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Inhibition of MDM2 by nilotinib contributes to cytotoxicity in both Philadelphia-positive and negative acute lymphoblastic leukemia.

Authors
  • Zhang, Hailong
  • Gu, Lubing
  • Liu, Tao
  • Chiang, Kuang-Yueh
  • Zhou, Muxiang
Type
Published Article
Journal
PLoS ONE
Publisher
Public Library of Science
Publication Date
Jan 01, 2014
Volume
9
Issue
6
Identifiers
DOI: 10.1371/journal.pone.0100960
PMID: 24968304
Source
Medline
License
Unknown

Abstract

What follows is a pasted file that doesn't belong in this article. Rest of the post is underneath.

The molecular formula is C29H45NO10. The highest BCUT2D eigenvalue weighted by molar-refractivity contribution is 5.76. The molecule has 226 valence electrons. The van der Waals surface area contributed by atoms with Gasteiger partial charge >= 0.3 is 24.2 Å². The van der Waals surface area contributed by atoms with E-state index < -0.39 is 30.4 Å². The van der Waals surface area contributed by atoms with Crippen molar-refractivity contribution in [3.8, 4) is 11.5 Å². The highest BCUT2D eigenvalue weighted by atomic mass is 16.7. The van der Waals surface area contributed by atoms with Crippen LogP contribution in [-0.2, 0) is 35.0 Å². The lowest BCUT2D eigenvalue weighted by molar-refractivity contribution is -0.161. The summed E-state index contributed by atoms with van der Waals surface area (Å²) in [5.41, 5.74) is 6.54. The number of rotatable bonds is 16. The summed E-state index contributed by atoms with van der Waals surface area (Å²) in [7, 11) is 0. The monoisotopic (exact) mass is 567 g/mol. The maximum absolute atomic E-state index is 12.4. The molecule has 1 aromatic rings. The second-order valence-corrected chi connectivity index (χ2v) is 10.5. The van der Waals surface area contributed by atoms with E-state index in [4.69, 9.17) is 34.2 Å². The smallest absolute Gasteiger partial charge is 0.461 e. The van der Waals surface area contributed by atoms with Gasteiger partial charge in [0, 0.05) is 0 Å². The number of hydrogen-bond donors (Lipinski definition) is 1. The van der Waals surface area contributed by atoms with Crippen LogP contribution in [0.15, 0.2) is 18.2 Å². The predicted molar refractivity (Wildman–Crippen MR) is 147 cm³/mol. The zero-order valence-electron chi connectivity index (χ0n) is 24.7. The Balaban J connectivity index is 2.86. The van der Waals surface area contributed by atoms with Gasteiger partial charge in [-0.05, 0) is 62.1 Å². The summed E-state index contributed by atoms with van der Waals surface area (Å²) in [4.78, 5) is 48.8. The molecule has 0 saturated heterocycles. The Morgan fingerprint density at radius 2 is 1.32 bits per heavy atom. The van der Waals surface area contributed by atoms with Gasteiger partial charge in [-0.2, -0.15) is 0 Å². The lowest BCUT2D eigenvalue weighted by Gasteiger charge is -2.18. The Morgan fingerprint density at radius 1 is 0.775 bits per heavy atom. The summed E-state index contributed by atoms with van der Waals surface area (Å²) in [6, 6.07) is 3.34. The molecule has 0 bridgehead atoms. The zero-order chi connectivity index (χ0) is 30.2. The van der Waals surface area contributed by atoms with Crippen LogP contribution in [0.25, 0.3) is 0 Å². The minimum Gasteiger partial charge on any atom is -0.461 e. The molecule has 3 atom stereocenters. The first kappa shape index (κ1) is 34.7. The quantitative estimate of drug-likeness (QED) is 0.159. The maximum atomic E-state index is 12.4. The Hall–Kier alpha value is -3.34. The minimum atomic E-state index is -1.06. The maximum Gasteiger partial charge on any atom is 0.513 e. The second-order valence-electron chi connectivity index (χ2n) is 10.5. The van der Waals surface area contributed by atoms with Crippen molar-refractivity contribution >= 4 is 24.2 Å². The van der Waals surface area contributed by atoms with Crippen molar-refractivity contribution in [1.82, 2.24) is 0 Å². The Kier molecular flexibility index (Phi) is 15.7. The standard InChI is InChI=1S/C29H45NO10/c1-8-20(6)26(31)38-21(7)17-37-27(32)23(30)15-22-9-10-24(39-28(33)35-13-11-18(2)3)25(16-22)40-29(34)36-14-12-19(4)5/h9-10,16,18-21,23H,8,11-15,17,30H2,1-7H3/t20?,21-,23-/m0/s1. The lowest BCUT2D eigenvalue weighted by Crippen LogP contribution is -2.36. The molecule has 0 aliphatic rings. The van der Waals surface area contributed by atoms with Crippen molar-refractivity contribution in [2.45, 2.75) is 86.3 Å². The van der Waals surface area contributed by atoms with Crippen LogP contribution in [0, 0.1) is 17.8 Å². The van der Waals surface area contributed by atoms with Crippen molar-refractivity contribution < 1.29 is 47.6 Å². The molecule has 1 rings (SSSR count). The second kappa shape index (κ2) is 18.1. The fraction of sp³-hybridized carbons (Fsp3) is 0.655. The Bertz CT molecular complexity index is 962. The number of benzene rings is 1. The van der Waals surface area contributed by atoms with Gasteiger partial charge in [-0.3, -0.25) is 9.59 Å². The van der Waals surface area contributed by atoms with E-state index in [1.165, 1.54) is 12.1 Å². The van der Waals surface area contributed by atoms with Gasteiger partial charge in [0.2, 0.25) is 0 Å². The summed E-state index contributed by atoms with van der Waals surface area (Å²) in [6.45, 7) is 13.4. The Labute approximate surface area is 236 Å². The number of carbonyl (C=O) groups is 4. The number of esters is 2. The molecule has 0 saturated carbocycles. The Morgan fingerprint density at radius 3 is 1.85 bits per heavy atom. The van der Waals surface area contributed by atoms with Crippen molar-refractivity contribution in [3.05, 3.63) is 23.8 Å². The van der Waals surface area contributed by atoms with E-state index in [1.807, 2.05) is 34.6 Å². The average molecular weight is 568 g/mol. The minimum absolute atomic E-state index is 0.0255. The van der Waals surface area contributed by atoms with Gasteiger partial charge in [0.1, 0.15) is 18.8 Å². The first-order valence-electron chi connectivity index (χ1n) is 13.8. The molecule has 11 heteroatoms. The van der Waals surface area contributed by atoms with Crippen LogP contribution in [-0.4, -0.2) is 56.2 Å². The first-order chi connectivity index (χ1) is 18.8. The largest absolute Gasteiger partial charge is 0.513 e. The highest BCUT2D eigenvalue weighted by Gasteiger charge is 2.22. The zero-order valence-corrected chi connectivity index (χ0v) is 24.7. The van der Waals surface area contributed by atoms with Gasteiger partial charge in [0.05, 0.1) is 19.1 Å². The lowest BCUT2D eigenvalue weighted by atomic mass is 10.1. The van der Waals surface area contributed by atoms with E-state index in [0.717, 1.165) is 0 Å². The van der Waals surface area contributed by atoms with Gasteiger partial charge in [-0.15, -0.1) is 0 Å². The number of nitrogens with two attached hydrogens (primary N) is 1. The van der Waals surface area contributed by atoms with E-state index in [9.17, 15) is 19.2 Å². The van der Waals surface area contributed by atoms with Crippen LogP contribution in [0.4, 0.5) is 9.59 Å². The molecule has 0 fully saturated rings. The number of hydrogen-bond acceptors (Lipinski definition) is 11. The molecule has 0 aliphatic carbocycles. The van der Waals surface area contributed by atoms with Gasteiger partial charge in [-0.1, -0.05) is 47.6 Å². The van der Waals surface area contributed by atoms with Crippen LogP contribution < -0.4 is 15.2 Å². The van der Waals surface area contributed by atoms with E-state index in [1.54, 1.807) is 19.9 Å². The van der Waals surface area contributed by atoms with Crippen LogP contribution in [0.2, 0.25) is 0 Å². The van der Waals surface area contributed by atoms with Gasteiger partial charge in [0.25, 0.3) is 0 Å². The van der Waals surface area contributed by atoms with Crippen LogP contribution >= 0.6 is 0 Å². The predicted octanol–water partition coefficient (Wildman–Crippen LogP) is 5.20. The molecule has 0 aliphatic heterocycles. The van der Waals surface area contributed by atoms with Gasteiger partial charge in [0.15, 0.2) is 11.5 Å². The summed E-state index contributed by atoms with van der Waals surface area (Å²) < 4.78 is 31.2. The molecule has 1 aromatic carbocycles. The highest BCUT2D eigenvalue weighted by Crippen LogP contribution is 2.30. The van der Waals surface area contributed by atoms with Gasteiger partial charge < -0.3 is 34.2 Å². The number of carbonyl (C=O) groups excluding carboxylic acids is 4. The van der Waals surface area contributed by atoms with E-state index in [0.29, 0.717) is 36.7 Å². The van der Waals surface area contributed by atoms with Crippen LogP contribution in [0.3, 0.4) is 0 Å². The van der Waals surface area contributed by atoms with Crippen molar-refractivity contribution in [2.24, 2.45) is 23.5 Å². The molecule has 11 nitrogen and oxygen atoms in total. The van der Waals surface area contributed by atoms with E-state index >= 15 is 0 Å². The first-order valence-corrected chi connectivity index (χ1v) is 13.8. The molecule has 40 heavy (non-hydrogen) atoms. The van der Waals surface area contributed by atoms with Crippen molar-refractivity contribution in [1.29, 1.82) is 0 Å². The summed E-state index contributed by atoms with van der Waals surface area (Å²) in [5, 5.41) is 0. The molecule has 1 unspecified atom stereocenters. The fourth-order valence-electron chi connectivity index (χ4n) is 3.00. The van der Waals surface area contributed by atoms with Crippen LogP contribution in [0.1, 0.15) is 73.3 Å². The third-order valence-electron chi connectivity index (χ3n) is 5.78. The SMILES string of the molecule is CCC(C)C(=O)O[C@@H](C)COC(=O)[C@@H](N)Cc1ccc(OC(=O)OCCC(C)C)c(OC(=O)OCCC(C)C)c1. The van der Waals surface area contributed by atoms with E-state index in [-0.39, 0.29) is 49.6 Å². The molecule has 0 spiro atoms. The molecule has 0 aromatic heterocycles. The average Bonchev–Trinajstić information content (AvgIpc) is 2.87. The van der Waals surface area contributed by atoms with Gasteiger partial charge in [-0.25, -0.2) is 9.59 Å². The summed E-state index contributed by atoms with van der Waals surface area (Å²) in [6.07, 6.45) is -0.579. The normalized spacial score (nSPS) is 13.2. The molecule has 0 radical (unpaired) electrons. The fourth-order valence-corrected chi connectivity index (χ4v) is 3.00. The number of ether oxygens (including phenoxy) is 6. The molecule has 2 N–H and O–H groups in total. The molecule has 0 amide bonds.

Nilotinib is a selective BCR-ABL tyrosine kinase inhibitor related to imatinib that is more potent than imatinib. Nilotinib is widely used to treat chronic myelogenous leukemia (CML) and Philadelphia-positive (Ph+) acute lymphoblastic leukemia (ALL). The present study identifies Mouse double minute 2 homolog (MDM2) as a target of nilotinib. In studying ALL cell lines, we found that the expression of MDM2 in both Philadelphia positive (Ph+) and Philadelphia negative (Ph-) ALL cells was remarkably inhibited by nilotinib, in a dose- and time-dependent manner. Further studies demonstrated that nilotinib inhibited MDM2 at the post-translational level by inducing MDM2 self-ubiquitination and degradation. Nilotinib-mediated MDM2 downregulation did not result in accumulation and activation of p53. Inhibition of MDM2 in nilotinib-treated ALL cells led to downregulation of the anti-apoptotic protein X-linked inhibitor of apoptosis protein (XIAP), a translational target of MDM2, resulting in activation of caspases. Inhibition of XIAP following nilotinib-mediated downregulation of MDM2 resulted in apoptosis of MDM2-expressing ALL; however, similar nilotinib treatment induced stronger apoptosis in Ph+/MDM2+ ALL than in Ph-/MDM2+ or Ph+/MDM2- ALL. The ALL cells that were Ph-/MDM2- were totally resistant to nilotinib. These results suggested that nilotinib can inhibit MDM2 and induce a p53-independent apoptosis pathway by downregulating XIAP; thus, nilotinib can treat not only Ph+, but also Ph- ALL patients whose cancer cells overexpress MDM2.

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